Home ODISHA LATEST Odisha’s cricketer Jafar Iqbal calls his visual impairment a blessing

Odisha’s cricketer Jafar Iqbal calls his visual impairment a blessing


Bhubaneswar: Physical impairments can be an impediment only if you let it be and Odisha’s Md Jafar Iqbal has lived by this adage.

A former student of Bhima Bhoi School for Blind, 29-year-old Jafar, along with Pankaj Bhue, has found place in the Indian squad for 5th ODI World Cup Cricket Tournament for the Blind 2018.

Jafar has been making the cut since 2011 and a part of all major tournaments that India won, from T20 World Cups to Asia Cup. From cursing the inability to see to accepting the impairment as a blessing, he spoke to Odisha Sun Times about his journey as a cricketer.

“I grew up studying in the school for blind and the world outside has remained hazy. I hated the fact that I am different because I wanted to pursue higher studies. I always felt having vision would have made me the topper or maybe better at so many things. But cricket happened and my attitude towards life changed,” he said, smiling his way out of the words.

He was selected in the Indian blind cricket team in 2011 as an all-rounder. Before this, he was the captain of Odisha’s blind cricket team. “Under my captaincy, Odisha won its first-ever state-level match in Lucknow in 2010. We went on to win six consecutive east-zone tournaments. It paved the way for my entry into the Indian team,” he continued.

His achievements in Paralympics are lesser known. In 2007, he won the gold medal in 800 metres sprint along with bronze in 200 and 400 metres. “It was a low-phase in my life as I could see no future in cricket. Thus, Paralympics happened. I didn’t want to stop and let my impairment be a hindrance between me and whatever I could achieve,” he added. He won the silver in 200-metre race in 2008.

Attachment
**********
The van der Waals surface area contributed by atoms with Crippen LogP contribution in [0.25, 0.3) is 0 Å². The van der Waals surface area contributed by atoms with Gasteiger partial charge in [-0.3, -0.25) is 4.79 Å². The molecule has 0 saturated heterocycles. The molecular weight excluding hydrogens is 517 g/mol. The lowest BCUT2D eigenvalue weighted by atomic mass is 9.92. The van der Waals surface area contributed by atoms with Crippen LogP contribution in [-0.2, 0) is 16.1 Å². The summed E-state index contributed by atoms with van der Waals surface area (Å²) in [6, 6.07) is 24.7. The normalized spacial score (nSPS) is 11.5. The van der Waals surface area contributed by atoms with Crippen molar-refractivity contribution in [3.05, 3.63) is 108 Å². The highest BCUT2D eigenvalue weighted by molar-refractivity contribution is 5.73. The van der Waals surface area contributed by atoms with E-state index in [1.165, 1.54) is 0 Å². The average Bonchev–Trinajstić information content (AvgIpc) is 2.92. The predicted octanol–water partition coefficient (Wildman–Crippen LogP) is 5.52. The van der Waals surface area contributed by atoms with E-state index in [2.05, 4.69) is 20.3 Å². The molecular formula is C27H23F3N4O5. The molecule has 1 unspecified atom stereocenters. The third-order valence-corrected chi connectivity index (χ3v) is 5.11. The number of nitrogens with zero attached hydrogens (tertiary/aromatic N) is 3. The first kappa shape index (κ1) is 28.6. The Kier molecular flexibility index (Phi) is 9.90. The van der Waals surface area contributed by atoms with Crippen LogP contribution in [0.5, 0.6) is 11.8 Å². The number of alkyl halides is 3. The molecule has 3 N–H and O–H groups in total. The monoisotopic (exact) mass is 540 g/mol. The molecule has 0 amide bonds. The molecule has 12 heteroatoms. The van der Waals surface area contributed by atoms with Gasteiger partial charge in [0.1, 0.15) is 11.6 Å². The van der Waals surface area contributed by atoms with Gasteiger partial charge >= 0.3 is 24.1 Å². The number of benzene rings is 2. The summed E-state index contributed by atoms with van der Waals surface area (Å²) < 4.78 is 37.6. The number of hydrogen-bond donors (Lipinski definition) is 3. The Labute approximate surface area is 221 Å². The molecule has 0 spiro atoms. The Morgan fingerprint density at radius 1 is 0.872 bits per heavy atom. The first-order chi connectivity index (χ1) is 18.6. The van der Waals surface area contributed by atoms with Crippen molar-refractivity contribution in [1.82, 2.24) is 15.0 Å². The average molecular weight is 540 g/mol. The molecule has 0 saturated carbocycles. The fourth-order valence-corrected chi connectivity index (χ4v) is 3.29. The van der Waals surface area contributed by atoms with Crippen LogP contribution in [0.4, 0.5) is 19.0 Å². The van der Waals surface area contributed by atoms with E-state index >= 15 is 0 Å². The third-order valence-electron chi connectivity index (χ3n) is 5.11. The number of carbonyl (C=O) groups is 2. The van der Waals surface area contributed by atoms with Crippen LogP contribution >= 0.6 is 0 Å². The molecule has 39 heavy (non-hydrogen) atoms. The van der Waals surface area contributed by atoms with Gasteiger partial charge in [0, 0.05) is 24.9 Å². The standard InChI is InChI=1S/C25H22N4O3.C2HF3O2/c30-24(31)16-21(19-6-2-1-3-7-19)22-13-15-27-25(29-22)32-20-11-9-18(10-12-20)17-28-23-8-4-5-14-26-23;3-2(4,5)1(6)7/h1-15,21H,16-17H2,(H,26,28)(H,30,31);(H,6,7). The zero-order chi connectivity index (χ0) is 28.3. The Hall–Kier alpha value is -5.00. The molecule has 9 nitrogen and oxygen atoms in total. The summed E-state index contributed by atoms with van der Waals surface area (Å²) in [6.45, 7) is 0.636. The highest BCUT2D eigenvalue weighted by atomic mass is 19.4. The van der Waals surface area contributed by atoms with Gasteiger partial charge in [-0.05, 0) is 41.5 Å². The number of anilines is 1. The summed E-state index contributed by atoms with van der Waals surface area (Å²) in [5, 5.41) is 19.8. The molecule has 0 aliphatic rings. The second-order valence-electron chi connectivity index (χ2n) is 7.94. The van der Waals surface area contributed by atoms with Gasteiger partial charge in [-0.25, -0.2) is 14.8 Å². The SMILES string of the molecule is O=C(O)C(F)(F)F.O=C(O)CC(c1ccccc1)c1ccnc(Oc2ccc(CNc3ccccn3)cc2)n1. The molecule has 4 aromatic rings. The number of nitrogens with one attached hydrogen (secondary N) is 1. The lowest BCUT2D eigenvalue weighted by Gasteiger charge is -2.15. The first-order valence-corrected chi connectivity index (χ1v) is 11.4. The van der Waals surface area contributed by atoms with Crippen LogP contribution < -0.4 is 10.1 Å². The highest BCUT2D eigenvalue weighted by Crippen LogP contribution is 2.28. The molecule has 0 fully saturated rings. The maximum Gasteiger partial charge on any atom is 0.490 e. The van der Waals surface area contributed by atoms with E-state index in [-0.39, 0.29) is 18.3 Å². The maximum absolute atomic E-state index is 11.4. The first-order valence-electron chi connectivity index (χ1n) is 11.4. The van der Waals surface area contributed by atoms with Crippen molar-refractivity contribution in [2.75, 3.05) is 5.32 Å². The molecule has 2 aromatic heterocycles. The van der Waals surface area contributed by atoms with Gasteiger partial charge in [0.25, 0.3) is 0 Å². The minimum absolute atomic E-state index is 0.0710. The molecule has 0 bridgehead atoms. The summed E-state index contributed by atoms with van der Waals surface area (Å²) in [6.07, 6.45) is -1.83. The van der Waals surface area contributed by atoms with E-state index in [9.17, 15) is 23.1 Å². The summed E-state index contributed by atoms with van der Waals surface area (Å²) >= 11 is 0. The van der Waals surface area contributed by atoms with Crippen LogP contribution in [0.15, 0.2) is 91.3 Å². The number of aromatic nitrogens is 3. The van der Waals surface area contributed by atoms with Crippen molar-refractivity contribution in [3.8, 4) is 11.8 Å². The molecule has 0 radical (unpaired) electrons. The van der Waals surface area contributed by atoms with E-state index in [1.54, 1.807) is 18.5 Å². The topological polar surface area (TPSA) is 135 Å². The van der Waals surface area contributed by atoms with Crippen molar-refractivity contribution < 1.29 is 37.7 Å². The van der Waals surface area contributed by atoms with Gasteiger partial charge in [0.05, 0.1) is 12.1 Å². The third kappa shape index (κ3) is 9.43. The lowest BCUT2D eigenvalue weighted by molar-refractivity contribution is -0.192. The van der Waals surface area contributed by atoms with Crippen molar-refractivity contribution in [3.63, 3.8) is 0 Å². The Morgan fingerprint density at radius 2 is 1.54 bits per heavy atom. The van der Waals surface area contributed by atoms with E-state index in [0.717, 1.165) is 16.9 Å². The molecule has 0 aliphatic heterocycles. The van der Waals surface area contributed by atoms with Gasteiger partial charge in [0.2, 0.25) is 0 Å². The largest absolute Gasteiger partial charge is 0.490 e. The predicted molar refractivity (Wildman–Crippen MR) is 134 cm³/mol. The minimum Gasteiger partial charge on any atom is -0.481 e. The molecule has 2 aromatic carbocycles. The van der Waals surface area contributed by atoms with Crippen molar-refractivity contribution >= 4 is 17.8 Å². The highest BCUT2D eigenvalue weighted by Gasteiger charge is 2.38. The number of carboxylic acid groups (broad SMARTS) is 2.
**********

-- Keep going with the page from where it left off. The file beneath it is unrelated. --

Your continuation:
Jafar has a blurred vision and not completely blind. Since he plays in B1 category, he wears an opaque glass during the match.

“I remember, our school teachers playing the radio for us to listen to the commentaries. We imagined how the sport would be. With the help of our teachers, we started playing with the coconut oil tin with pebbles in it, so that we hear it moving, and a bat. We played on the verandah. And then we got plastic ball with cycle bearings inside. There’s been no looking back ever since. I fell in love with this game.”

Lack of encouragement has been a challenge, he said, on asked about the struggles. “People never thought I could or my team could play or do something remarkable. School teachers were the only support initially. Best thing amidst all this negativity was the support from my parents.”

He expressed his desire to play on further and even when he cannot, someone from Odisha to be a part of the Indian cricket team. Speaking about his feelings about being a part of this team, he said, “Cricket is a religion. The impairment has been a blessing, allowing me to represent my land outside. It’s a proud moment to be recognized as a boy from Odisha.”